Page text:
We often think that drones were designed for the military, but that could not be further from the truth as Uganda Flying Labs has recently demonstrated during a mission following the landslides in the Bududa district. So when the team issued a publicity note on social media to herald the second phase of their robotic training, they were expecting mainly responses from the GIS and surveyor’s world. That limited thought was put to nil as they saw sign-ups of foresters, policemen, businessmen, directors of audit firms, farmers, electric engineers, along with the usual GIS experts. It was an eye-opener to the wide range of positive application of drone technology and a wake up call for the diverse users’ needs trainings need to address.
Come February 10, 2019, the second introductory drone training was conducted in Kampala to fulfil both the building of local robotics capacity and accelerating social good initiatives through sector-based program tracks. The training offered on-site hands on drone flight sessions and a theoretical course on the pre- and post-drone flight activity requirements.
The theory session lasted longer than expected with many curious minds asking if they were now eligible for certification with the CAA, proving the eagerness of the participants to become fully competent but also showing the complexity of a process still at its infancy. Explaining the code of conducts in the Ugandan context is in fact the first step trainers are to follow.
Lunch was on the wheels as the team drove to the flight site 25 km away from Kampala. The flight plan had already been covered prior to the take off so that only a few ground rules had to be reiterated once at the flying site but it was undoubtedly difficult to contain the participants’ excitement for the hands-on session: once the motion was set, most hands were actually on the remotes, trying to fly steadily while steering away from the cliff at the same time – no easy task, for participants to perform and for trainers to watch.
While, unsurprisingly, the majority of the trainees rotated around the renown DJI Phantom and Inspire, some grew so fond of the DJI Matrice 600 Pro it didn’t take them long to decide what their next investment would be. Reluctantly, after 2 hours of trials and errors, participants had to put their drones to rest, spending the remaining afternoon in ideas exchange on most suitable drone uses for their cases. One of the M600 enthusiasts, a participant from EY, was excited for he had found, at last, a solution for those clients conducting audits in stock inventories in telecommunication and anti-smuggling activities at the border. Similarly, engineers from the Uganda Electricity Transmission Company Limited (UECTL), sensed that their M600 drone was going to be fully utilised to address challenges in managing electricity transmission lines. A policeman had a sense of victory over the puzzle of crime surveillance, while a farmer, on the other hand, felt that his struggle to monitor crop harvesting was soon to be unravelled.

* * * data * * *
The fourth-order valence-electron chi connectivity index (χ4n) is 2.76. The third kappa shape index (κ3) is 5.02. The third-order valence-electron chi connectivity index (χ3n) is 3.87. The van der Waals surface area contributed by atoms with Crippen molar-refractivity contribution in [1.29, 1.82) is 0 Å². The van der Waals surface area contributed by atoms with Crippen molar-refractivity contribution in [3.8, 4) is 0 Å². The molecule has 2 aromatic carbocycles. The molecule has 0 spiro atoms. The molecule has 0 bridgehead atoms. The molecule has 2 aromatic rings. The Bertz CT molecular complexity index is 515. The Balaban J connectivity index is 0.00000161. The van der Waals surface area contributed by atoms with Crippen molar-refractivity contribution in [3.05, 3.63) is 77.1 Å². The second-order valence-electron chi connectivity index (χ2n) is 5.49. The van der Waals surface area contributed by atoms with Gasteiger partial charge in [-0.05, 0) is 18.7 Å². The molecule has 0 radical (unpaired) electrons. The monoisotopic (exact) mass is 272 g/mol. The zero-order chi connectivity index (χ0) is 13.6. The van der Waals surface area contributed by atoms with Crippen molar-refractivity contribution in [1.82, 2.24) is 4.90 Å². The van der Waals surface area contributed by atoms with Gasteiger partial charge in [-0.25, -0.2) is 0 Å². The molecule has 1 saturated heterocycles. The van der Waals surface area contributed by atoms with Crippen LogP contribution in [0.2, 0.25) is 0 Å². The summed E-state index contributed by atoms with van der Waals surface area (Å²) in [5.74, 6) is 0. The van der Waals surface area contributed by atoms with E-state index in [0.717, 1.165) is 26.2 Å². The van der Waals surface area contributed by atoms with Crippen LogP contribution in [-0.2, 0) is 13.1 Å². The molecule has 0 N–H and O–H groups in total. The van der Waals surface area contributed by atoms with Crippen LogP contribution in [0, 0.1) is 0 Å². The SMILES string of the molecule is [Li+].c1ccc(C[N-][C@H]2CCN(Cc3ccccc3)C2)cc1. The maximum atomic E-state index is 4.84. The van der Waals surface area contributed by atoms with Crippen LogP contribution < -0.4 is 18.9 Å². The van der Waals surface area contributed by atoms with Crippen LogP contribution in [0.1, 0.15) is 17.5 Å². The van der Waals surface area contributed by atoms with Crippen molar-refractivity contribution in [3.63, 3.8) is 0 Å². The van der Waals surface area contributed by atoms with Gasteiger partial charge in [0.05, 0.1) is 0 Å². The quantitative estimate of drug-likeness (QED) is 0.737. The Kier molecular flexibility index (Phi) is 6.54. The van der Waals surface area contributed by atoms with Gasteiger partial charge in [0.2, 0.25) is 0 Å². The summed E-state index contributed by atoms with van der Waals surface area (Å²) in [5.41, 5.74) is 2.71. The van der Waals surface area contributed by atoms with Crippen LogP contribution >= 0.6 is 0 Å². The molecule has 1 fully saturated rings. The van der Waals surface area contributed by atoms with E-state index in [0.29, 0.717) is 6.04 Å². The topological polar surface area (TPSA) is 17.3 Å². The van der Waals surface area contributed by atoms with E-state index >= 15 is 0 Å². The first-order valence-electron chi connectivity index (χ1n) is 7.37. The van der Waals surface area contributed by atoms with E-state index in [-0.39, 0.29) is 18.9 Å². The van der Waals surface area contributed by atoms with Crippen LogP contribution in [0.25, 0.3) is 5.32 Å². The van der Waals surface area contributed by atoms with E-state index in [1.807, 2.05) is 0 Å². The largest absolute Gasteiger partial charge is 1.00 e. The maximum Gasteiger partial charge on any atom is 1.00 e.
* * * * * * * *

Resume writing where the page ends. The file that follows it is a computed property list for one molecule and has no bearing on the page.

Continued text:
At the end of the training, a forum was created to keep the group active in sharing knowledge around robotics. With a superb evaluation feedback on its way, they are now awaiting the intermediate course. By and by, parting with the group was sad for the Uganda Flying Labs team and trainers, but the human experience beyond the technical learning of drone flying, left a smile on everyone’s face as the view of the farm from the mountains made them forget about Kampala’s fuel fumes for just one day.